When drugs are used for the exclusive use of getitng high, they have a stigma. They are relegated to the realm of the addict and the weak.
When drugs are used to make you play sports better or study harder / longer / “be smarter”, give you erections or alleviate anxiety, they are called “performance enhancing” drugs and enter the realm of the socially acceptable.
Interestingly enough, those same performance enhancing drugs that DON’T necessarily have a stigma attached are also more expensive to acquire and (in theory) harder to get. The drug dealers don’t wear Timberland boots and white tees, but sensible shoes and white jackets…
Here is a link to an article from this past Sunday’s New York Times that takes a look at the rapid rise of ADHD medication abuse.
As a sociologist and anthropologist, it’s interesting to observe how we label substance abuse and determine when consumption moves from the realm of the acceptable to a social problem. In particular, what does it say about our social norms and our paths to achievement? How does it affect how we define happiness? How we define concepts of honesty? Of Cheating? Of Integrity? Why does legal regulation make the use of one drug that is identical or remarkably similar to another, illegal drug more acceptable?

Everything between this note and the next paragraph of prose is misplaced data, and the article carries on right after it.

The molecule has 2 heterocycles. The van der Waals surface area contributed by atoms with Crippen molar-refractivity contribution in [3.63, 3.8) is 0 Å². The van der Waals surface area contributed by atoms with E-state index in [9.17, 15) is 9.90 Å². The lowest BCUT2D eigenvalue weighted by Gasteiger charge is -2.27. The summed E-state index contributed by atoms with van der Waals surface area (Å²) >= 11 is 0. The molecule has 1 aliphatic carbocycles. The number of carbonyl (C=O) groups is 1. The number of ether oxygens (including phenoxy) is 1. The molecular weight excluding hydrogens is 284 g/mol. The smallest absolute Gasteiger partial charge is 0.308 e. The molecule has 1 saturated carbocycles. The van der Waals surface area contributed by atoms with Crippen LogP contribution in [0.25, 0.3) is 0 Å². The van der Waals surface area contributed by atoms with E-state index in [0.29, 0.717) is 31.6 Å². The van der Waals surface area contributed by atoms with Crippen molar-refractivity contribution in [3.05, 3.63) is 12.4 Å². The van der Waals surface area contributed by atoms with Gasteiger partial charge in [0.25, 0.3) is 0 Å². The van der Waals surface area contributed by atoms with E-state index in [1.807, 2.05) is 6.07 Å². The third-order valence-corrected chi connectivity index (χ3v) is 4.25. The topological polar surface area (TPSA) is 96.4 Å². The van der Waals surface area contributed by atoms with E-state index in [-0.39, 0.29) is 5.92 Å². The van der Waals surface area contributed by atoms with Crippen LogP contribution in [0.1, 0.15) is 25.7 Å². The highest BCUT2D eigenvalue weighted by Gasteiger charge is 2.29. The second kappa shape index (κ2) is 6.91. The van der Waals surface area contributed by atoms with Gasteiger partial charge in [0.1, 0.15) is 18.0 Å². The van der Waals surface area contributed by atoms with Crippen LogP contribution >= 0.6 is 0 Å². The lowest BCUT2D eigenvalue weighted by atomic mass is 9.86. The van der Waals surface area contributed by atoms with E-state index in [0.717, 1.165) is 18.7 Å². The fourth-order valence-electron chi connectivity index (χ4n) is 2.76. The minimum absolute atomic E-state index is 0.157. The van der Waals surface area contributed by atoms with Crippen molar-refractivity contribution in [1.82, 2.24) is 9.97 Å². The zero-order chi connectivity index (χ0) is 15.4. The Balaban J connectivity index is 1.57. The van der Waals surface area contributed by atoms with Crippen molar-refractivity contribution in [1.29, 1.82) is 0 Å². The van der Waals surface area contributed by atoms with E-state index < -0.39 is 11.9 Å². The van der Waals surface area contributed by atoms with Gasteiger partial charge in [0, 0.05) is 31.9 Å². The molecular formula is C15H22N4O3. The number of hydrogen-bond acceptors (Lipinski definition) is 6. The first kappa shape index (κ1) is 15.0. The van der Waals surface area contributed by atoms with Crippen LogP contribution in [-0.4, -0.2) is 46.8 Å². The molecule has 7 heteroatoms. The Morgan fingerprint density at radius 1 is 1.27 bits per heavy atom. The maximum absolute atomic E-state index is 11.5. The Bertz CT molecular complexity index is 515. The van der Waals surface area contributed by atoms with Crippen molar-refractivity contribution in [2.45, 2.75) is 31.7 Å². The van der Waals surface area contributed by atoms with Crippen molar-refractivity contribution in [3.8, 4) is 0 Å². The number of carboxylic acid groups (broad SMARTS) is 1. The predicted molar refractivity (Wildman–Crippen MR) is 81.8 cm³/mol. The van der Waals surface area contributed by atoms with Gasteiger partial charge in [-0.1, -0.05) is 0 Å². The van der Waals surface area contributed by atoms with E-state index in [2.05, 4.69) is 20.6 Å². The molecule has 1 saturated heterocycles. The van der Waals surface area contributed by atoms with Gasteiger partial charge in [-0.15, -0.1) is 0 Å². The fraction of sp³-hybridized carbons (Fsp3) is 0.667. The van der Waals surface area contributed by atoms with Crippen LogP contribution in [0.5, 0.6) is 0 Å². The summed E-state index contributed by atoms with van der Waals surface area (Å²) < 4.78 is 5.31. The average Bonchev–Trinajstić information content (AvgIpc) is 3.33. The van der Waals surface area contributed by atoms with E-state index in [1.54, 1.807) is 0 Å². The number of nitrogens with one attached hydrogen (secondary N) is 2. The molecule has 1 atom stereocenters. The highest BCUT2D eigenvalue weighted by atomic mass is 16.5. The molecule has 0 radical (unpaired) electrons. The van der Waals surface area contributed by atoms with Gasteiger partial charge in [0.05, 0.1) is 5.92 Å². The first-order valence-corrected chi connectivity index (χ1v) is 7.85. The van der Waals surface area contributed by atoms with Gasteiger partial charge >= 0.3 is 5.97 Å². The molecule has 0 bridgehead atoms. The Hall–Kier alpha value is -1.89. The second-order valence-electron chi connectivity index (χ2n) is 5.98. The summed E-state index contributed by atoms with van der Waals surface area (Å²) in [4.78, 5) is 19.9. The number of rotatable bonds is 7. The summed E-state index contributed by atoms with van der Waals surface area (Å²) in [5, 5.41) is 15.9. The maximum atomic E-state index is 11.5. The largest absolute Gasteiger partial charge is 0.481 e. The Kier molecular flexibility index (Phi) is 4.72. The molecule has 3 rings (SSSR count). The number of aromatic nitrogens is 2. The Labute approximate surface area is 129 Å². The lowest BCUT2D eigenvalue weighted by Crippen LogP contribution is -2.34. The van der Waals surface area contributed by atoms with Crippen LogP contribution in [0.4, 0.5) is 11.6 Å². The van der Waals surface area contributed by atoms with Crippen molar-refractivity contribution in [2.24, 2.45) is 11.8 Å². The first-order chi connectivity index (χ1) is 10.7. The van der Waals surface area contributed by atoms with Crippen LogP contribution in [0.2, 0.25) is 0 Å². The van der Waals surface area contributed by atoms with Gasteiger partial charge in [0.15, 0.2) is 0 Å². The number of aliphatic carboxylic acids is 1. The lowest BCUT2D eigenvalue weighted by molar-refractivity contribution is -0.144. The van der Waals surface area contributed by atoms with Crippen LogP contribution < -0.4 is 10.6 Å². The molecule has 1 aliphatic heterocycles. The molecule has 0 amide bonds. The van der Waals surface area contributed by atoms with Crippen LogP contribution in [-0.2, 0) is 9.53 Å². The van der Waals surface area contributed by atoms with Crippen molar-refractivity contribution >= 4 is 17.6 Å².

It’s a point to ponder for sure. I’m running low on my Adderal buzz at present so don’t really have the bandwidth for the analysis at present…have to get back to pushing out that research report….